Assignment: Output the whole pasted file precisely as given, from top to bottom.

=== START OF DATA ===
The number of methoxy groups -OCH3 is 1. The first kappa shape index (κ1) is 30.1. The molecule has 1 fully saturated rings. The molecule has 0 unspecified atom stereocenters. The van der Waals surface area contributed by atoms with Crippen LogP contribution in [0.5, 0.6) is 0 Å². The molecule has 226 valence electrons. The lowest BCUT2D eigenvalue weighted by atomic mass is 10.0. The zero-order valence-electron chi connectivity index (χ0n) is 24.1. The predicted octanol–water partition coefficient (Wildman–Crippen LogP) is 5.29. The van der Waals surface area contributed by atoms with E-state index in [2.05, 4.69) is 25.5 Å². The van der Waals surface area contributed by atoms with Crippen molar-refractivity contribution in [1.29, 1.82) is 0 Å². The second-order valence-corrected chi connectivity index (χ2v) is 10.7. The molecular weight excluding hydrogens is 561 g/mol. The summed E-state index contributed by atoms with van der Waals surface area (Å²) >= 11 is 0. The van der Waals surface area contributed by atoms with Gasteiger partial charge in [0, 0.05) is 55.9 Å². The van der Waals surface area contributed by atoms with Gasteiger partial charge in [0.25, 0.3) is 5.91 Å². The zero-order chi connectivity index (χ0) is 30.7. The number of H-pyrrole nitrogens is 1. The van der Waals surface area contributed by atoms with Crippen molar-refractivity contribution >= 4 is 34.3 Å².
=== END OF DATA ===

The number of methoxy groups -OCH3 is 1. The first kappa shape index (κ1) is 30.1. The molecule has 1 fully saturated rings. The molecule has 0 unspecified atom stereocenters. The van der Waals surface area contributed by atoms with Crippen LogP contribution in [0.5, 0.6) is 0 Å². The molecule has 226 valence electrons. The lowest BCUT2D eigenvalue weighted by atomic mass is 10.0. The zero-order valence-electron chi connectivity index (χ0n) is 24.1. The predicted octanol–water partition coefficient (Wildman–Crippen LogP) is 5.29. The van der Waals surface area contributed by atoms with E-state index in [2.05, 4.69) is 25.5 Å². The van der Waals surface area contributed by atoms with Crippen molar-refractivity contribution in [1.29, 1.82) is 0 Å². The second-order valence-corrected chi connectivity index (χ2v) is 10.7. The molecular weight excluding hydrogens is 561 g/mol. The summed E-state index contributed by atoms with van der Waals surface area (Å²) >= 11 is 0. The van der Waals surface area contributed by atoms with Gasteiger partial charge in [0, 0.05) is 55.9 Å². The van der Waals surface area contributed by atoms with Gasteiger partial charge in [0.25, 0.3) is 5.91 Å². The zero-order chi connectivity index (χ0) is 30.7. The number of H-pyrrole nitrogens is 1. The van der Waals surface area contributed by atoms with Crippen molar-refractivity contribution >= 4 is 34.3 Å².